Toronto premiere of ‘Argo’ leaves locals cheering

Share via

TORONTO -- Ben Affleck’s crowd-pleasing political thriller “Argo” earned a few ovations when it played at the Telluride Film Festival last week, but, really, the screening there was just a warm-up act to its Toronto gala premiere Friday night.

“Any self-respecting Canadian of a particular age knows what happened,” said festival chief operating officer Michele Maheux, introducing the film and its actor-director Ben Affleck. “Now, through ‘Argo,’ we discover the how.”

There were plenty of self-respecting Canadians of a particular vintage seated in the cavernous Roy Thomson Hall, and they cheered loudly and often throughout the movie. “Argo” tells the story of six State Department employees who escaped the U.S. Embassy siege in Tehran in 1979 by taking refuge at the home of the Canadian ambassador. CIA agent Tony Mendez (Affleck) devised a plan to rescue them, pretending that he and the six refugees were members of a Canadian movie crew scouting desert locations in Iran for a sci-fi flick.


“Argo” is packed with Canadian references, ranging from the historical (House Speaker Tip O’Neill thanking America’s “great friend to the north” for the rescue) to cultural tidbits like Affleck’s agent schooling the hostages on how to act Canadian, noting that natives don’t pronounce the second “t” in Toronto. (We’ll be paying close attention to that detail for the remainder of our stay.)

Affleck spent a good 15 minutes introducing the movie and its ensemble, including Bryan Cranston, Alan Arkin (“the sweetest guy in the world even though he’s always playing the cranky guy with the heart of gold”), John Goodman and Victor Garber, the actor Affleck described as “A) Canadian and B) the man who officiated at my wedding. I don’t know which is more impressive.” (Judging from the loving way Affleck thanked wife Jennifer Garner, we’d guess B.)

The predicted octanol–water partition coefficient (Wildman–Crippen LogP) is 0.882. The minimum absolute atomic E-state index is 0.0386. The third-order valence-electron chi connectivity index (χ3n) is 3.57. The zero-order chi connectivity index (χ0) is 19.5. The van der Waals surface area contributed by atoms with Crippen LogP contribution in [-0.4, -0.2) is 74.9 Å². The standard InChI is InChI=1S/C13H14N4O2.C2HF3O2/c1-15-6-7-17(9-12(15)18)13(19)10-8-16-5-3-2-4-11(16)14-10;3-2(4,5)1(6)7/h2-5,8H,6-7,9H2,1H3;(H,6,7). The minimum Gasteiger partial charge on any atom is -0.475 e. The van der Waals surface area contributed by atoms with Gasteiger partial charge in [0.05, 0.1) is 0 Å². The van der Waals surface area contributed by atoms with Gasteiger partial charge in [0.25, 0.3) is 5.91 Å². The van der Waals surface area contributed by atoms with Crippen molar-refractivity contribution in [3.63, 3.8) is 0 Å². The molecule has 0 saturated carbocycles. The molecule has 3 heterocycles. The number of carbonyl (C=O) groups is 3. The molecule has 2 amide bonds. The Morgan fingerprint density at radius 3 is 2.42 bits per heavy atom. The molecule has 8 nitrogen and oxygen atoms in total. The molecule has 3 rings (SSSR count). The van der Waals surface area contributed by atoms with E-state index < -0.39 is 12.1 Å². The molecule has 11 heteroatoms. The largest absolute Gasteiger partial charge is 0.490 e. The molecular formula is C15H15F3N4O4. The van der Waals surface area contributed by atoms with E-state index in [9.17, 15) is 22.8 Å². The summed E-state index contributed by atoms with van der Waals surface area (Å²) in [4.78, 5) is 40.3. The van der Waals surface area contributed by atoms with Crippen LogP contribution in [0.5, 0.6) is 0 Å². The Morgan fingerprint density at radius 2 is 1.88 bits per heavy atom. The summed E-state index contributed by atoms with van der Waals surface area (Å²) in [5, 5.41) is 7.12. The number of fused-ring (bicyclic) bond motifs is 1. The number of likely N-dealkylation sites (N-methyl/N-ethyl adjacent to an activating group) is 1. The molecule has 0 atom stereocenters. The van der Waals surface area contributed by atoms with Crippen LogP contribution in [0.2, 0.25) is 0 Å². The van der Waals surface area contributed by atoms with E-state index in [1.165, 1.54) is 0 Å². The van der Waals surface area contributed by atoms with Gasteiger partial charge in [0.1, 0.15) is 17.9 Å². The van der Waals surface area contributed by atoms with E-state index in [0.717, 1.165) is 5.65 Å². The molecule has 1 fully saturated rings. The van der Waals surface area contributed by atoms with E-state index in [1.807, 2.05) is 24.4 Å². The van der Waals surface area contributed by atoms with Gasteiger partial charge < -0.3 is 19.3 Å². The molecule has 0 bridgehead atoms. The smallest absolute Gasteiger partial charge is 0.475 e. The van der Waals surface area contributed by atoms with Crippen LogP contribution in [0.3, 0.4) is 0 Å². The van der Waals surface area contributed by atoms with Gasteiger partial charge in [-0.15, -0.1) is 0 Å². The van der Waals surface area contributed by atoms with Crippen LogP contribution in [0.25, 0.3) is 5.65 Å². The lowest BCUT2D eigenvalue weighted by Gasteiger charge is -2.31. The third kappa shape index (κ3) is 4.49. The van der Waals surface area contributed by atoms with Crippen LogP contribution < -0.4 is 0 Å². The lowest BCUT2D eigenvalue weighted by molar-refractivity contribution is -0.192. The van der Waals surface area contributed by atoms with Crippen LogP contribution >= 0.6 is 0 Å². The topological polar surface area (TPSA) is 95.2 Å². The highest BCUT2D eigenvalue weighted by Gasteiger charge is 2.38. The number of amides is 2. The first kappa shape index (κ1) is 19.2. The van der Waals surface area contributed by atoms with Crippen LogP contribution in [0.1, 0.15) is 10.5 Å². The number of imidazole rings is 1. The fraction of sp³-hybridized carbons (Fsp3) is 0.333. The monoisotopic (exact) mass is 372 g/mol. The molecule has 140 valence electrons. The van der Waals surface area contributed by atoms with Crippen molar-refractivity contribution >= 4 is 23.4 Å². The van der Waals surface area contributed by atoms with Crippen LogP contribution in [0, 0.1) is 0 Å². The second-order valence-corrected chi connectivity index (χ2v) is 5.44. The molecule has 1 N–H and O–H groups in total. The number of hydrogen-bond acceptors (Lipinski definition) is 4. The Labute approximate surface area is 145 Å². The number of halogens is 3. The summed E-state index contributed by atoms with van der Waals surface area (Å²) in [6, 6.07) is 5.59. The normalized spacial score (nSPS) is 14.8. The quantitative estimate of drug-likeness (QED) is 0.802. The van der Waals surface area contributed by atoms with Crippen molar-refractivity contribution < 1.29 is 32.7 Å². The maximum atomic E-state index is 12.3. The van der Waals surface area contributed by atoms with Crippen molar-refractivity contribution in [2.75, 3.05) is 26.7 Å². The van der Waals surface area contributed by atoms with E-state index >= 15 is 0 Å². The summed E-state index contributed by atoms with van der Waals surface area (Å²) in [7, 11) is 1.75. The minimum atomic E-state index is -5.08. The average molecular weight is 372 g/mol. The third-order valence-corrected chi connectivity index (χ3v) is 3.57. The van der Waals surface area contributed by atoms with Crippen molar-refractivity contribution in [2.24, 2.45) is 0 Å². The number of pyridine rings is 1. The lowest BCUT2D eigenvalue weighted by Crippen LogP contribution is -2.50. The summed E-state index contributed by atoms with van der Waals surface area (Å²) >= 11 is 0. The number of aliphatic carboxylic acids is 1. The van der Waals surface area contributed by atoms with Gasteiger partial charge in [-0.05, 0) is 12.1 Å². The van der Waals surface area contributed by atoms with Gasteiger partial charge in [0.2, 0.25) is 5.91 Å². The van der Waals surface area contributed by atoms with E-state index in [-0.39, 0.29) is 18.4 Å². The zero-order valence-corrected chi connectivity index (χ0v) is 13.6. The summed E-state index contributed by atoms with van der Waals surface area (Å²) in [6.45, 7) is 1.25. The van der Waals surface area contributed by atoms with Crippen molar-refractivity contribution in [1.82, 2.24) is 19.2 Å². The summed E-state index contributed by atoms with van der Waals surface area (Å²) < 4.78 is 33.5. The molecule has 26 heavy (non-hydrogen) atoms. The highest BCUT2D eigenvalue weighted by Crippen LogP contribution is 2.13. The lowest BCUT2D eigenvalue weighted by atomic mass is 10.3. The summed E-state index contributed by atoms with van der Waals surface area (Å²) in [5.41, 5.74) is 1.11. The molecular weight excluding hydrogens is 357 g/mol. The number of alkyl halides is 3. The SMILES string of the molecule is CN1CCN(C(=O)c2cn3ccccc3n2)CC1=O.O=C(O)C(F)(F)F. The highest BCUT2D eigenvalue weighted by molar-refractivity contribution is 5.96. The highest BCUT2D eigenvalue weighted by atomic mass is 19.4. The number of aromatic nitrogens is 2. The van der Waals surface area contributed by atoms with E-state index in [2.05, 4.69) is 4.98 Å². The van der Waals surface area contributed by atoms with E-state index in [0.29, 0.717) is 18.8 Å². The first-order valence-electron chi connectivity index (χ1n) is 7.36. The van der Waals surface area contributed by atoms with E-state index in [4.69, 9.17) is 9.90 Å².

Affleck also gave several shout-outs to producers, Warner Bros. execs and a special appreciation of screenwriter Chris Terrio. “He wrote the movie and I just shot the movie he wrote,” Affleck said. “I was the reason for the occasional (mess)-up.”

At a party after the film at Terroni, a fine trattoria several blocks away, cast members chided Affleck for false modesty.

“He’s definitely in play for a director Oscar,” said Rory Cochrane, who plays one of the hostages and whose friendship with Affleck goes all the way back to their casting in Richard Linklater’s classic coming-of-age comedy “Dazed and Confused.” “Ben’s someone I think Hollywood really likes to see succeed. It’s a great story.” (Affleck on Cochrane: “He was the coolest guy in a movie full of cool guys.”)

John Goodman and Arkin, who play the Hollywood industry vets enlisted to help set up the rescue’s cover story, remained seated in nearby booths, enjoying food and company. (“It was a great job,” Goodman said, “and since most of my scenes were on the Warner Bros. studio lot, I didn’t have to go far to work.”)


Across town, just as the “Argo” party began in earnest, Paul Thomas Anderson’s “The Master” was screening at the Princess of Wales Theatre. Harvey Weinstein, whose company is behind “The Master,” stopped by Terroni to work the room and extend well wishes. It’s not a stretch to think that those involved with both movies will be seeing a lot of each other in the coming months.

“Argo” opens in theaters on Oct. 12.


‘Argo’ wows at Telluride film festival

Ben Affleck goes for real-life drama with ‘Argo’

Toronto 2012: The promise, pitfalls of potential Oscar contenders